The continued modernisation of the French economy has been a long and difficult process but, as a former British prime minister was fond of saying, “there is no alternative”.

Emmanuel Macron, the Minister of Economy, Finances and Industry, and other members of the French government are currently championing a new bill relating to “growth and buying power” (called « Loi sur la croissance et le pouvoir d’achat »), whose goal is to free up sectors of the French economy currently burdened by restrictive practices and corporate interests. The proposal remains hotly contested by some unions and many politicians, even within the Socialist Party currently in power, who strongly object to some of the bill’s provisions, such as the proposal to allow stores in France to be open on Sunday.

Modernising France’s insolvency law is an important part of re-energising the French economy.  A new statute dated January 2, 2014 (effective on July 1, 2014) introduced important changes to the French insolvency legal system, such as (i) the addition of a new accelerated safeguard procedure, (ii) the ability in conciliation proceedings to have a pre-pack sale for all or part of the debtor’s assets and (iii) new rights for members of creditor committees with respect to restructuring plans.

Recently, a select committee of French Parliament members (which reviews the bill before the French Assembly votes on the bill) approved one aspect of the new Macron Bill, namely the reform of the French commercial courts. The bill seeks to create a new specialised tribunal with jurisdiction on complex insolvency cases, with the goal being to introduce specialisation, efficiency and avoid disparities and discrepancies in such courts’ rulings. Not surprisingly, French commercial judges (who are currently not professional judges but merchants appointed by their peers) did not welcome this reform, which was viewed as a challenge to, and a distrust of, the current system (or possibly the judges).  C’est la vie!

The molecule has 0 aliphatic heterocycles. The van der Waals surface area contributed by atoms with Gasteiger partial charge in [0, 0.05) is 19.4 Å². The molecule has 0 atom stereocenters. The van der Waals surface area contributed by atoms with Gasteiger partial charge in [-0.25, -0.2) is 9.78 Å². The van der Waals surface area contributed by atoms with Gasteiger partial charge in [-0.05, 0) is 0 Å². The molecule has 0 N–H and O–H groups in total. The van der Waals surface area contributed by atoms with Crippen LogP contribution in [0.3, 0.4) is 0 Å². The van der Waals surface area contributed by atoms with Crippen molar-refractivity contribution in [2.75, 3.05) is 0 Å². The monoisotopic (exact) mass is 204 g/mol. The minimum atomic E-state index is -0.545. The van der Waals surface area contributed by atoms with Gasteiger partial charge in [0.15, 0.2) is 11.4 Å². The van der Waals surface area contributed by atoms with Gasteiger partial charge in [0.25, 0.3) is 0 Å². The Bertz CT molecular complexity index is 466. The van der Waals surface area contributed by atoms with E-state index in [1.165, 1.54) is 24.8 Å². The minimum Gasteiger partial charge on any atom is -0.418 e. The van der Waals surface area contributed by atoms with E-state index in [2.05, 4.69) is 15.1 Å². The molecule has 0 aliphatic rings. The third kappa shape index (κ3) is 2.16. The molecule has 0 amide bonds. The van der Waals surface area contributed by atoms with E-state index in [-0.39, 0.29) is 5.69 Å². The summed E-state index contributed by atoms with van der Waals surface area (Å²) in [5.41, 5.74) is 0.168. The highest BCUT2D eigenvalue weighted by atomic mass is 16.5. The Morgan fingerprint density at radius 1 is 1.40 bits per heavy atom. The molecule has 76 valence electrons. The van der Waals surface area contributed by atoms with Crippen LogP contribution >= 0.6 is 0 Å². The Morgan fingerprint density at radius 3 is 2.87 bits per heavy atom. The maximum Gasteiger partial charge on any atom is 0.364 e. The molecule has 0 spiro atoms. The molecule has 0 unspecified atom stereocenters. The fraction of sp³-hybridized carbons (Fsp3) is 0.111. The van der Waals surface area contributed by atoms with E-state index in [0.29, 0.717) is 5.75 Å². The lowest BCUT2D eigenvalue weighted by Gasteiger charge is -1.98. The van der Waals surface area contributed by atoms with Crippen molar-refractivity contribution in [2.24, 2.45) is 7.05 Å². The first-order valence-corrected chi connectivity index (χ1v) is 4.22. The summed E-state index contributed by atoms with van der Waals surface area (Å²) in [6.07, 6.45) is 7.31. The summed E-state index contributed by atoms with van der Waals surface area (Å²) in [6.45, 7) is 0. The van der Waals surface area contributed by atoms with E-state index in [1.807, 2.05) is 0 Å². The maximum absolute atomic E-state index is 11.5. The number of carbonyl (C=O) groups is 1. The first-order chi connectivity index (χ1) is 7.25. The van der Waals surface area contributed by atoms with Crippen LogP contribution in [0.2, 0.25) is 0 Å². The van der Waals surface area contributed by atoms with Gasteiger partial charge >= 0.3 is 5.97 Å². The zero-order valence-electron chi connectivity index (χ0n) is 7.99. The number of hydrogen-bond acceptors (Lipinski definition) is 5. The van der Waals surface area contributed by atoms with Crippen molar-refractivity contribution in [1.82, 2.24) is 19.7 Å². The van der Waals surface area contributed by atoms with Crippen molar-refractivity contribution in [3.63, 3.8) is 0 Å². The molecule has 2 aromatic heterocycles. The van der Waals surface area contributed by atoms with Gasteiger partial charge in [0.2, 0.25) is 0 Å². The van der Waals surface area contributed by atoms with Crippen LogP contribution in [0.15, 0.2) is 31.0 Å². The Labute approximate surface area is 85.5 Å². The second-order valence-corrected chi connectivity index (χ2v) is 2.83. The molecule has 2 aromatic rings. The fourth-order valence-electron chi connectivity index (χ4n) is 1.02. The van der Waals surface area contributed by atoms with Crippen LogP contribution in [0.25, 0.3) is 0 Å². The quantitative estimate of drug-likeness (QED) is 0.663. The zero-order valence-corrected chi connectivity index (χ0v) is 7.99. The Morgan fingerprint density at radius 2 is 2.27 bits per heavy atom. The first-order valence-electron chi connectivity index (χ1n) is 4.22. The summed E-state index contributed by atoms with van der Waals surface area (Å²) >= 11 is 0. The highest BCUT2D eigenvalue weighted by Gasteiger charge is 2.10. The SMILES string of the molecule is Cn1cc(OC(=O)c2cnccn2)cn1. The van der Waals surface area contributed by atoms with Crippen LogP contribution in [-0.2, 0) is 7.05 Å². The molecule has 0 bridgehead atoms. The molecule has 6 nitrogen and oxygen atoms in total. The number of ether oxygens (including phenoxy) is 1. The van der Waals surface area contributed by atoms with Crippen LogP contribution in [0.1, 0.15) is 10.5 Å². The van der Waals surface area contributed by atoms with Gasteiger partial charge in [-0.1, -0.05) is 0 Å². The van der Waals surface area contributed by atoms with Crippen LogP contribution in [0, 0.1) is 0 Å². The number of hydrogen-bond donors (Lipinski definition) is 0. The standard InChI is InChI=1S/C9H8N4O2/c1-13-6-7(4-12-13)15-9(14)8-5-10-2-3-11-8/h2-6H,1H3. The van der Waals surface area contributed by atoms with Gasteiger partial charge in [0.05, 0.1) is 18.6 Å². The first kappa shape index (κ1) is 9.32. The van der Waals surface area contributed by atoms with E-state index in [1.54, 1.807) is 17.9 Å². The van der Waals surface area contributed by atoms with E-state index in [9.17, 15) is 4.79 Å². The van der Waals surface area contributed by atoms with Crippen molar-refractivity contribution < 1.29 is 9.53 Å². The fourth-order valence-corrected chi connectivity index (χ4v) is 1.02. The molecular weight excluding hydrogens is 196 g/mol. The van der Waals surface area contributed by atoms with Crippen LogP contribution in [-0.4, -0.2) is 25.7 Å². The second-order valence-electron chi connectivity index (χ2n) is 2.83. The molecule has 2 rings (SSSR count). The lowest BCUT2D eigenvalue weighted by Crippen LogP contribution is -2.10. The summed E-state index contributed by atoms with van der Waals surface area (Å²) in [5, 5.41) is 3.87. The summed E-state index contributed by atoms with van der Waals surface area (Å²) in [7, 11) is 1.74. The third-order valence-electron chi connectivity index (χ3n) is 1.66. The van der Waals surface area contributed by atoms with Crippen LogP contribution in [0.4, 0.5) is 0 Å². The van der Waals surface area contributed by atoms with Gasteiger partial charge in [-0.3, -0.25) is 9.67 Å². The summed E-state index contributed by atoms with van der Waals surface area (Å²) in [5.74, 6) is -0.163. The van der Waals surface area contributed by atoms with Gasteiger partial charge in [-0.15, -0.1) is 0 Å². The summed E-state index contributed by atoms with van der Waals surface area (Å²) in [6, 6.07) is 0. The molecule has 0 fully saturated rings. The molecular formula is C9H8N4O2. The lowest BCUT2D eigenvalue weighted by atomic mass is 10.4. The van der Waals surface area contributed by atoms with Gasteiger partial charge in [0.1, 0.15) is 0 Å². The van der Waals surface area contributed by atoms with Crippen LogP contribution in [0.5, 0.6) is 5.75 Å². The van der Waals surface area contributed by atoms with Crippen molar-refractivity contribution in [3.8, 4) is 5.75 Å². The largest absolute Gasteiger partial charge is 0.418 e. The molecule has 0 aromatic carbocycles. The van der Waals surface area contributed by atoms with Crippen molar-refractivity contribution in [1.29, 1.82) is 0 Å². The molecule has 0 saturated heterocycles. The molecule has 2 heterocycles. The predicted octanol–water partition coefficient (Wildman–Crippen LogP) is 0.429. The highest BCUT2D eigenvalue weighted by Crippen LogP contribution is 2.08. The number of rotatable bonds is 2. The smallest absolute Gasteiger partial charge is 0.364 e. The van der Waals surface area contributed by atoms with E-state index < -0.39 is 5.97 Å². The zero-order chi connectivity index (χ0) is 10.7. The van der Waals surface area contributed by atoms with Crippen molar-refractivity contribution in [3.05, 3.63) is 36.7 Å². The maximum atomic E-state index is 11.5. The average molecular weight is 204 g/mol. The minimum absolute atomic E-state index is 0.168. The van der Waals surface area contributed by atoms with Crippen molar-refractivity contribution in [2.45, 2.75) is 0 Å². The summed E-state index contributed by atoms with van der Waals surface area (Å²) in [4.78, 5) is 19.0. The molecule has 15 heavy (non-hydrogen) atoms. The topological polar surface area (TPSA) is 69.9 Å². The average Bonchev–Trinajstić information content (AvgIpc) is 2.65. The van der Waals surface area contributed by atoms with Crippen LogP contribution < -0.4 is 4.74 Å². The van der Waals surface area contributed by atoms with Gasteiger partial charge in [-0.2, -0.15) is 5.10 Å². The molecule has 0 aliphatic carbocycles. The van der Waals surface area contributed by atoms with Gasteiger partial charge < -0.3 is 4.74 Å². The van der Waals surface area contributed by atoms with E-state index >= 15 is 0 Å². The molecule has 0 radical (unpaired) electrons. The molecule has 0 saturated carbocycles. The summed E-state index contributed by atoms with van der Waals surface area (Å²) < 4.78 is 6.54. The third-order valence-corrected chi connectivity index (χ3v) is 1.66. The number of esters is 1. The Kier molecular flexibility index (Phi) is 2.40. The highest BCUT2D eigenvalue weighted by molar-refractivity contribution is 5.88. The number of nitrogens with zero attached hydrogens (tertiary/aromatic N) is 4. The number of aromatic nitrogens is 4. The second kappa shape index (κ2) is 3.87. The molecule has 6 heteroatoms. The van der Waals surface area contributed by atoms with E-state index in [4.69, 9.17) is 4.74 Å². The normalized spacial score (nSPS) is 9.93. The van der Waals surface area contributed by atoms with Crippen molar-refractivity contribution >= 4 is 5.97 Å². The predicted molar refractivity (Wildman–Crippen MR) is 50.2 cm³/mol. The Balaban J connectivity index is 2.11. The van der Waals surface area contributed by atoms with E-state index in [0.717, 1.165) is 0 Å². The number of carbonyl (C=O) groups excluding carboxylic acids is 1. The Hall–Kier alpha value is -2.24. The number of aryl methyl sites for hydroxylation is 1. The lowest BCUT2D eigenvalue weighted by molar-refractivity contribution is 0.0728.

The same committee of French MPs also approved the principle of a “squeeze-out” procedure that seeks to compel majority shareholders to hand a business over to creditors if they are no longer able to turn the company around themselves. This decision has been highly anticipated since last year as such reform will be a profound change to the existing French system and will bring it closer to that of the Anglo-American approach.